CHICAGO—A lupus expert recently issued a call for action to improve outcomes of lupus clinical trials, a field that has had so many failed potential therapies that he said it seems to be “cursed.”
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Richard Furie, MD, chief of rheumatology at Northwell Health in New York, said at the ACR’s 2016 State-of-the-Art Clinical Symposium that the field has had “just three wins, and I can’t tell you how many losses.”
The three achievements he counted are the BLISS-52 and BLISS-76 (Belimumab in Subjects with Systemic Lupus Erythematosus) trials, which led to the approval of belimumab, and the maintenance phase of ALMS (Aspreva Lupus Management Study), which found that mycophenolate mofetil was superior to azathioprine for lupus nephritis (LN) maintenance therapy.1,2
He did acknowledge that another highlight has been the revival of hydrochloroquine, which had previously been administered primarily to lupus patients with arthritis or rash, but has been found to have benefits in a lot of different domains, including lowering lipid levels, preventing thrombosis, preventing flares and improving survival. It is now considered essential for any lupus patient.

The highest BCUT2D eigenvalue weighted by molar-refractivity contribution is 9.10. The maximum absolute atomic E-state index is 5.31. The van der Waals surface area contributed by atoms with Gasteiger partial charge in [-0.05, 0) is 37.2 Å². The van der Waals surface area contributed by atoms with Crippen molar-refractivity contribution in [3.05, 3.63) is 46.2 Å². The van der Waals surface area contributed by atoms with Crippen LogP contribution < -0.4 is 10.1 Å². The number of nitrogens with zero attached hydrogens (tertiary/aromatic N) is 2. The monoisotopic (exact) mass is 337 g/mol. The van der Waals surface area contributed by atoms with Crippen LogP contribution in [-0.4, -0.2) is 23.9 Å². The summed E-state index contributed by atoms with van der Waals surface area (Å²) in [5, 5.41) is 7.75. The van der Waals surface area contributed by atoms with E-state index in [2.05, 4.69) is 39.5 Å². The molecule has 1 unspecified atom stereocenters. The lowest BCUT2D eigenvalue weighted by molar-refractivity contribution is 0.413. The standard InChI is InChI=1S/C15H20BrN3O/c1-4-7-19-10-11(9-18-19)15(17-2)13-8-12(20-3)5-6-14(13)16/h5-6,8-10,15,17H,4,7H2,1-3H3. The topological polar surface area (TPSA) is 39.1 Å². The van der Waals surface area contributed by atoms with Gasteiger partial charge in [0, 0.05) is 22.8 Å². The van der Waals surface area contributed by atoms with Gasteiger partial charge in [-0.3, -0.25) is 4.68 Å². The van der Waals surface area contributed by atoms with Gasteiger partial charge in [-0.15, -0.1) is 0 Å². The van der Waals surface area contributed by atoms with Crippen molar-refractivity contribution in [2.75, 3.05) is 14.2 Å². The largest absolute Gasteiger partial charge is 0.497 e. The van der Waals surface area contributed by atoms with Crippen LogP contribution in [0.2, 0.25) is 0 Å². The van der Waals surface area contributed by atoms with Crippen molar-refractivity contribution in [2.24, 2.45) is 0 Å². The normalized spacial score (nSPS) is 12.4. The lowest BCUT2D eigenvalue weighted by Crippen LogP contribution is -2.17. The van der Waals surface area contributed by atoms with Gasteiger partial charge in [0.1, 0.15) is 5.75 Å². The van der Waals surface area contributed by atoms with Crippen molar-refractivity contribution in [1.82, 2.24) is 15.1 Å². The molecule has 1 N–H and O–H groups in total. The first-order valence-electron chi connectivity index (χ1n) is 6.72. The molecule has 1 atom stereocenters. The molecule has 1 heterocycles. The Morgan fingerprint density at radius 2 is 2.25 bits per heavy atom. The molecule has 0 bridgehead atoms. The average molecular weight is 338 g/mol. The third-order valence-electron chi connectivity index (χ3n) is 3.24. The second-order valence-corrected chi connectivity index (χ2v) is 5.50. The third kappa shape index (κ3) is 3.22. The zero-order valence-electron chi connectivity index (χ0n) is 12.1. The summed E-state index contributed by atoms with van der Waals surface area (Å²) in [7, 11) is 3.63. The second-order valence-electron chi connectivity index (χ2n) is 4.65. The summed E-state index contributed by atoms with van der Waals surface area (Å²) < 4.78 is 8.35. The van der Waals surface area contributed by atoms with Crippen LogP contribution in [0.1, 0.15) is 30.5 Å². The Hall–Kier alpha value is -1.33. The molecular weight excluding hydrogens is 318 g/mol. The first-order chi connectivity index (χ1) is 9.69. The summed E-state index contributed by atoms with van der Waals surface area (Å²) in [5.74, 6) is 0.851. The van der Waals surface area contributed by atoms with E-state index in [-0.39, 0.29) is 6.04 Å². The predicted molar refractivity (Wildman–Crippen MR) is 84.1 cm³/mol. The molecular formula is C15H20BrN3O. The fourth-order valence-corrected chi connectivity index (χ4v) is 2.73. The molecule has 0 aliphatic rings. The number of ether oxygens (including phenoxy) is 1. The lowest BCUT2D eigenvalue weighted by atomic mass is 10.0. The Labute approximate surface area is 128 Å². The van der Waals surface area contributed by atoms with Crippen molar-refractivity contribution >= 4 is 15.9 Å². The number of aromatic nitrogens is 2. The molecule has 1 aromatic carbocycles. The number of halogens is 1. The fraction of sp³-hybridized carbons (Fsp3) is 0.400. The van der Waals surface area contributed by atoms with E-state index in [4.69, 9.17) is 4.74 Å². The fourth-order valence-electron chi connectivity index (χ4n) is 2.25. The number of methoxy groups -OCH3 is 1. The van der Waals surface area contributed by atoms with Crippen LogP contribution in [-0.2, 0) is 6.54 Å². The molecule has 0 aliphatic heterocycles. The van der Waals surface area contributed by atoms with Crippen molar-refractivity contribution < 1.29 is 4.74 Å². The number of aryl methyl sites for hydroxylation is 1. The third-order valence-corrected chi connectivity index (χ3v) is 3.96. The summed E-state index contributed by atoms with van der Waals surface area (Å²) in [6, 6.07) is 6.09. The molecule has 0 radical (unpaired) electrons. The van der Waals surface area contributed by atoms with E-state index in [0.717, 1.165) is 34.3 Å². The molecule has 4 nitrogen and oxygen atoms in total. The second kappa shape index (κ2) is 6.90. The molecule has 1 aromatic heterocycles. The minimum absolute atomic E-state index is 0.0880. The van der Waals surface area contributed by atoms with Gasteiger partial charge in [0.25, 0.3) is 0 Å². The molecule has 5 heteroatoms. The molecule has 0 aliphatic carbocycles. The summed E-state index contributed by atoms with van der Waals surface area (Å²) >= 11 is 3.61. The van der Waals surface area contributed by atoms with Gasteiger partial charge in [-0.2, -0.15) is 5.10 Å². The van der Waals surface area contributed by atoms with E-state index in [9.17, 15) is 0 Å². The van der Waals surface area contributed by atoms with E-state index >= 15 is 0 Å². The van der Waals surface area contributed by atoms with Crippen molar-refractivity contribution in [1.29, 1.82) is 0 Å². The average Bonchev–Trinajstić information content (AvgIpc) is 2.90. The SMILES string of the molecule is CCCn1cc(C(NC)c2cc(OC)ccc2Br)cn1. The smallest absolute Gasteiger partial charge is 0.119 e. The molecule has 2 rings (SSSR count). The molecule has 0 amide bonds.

But the response rates in SLE and LN clinical trials with the available drugs have generally been quite low—ranging from 16–43% in SLE and from the single digits to 30% in LN.
“There are major unmet needs,” Dr. Furie said. “I think the biggest need is actually in lupus nephritis, but severe extra-renal lupus also needs to be targeted in order to reduce damage from the disease, as well as from the background therapies.”
He reviewed the failures and promises in a variety of approaches in the treatment of SLE and LN:
Among the failed therapies in lupus include an attempt 15 years ago to “chew up the apoptotic garbage” seen in the disease. The idea was that if one can reduce the amount of circulating DNA released from apoptotic cells, one could prevent the inflammatory cascade that leads to disease. But that didn’t get past Phase 1. An effort to resurrect this idea, but targeting RNA, is now underway.
Another failed effort was a small study on toll-like receptors that also didn’t get past Phase 1, although Dr. Furie said there’s more to be done with this approach.
One of the more promising strategies, he said, is to disrupt the effects of type I interferons, which are elevated in lupus patients. In fact, about 75% of lupus patients have interferon gene signatures, which could become a useful biomarker, Dr. Furie said.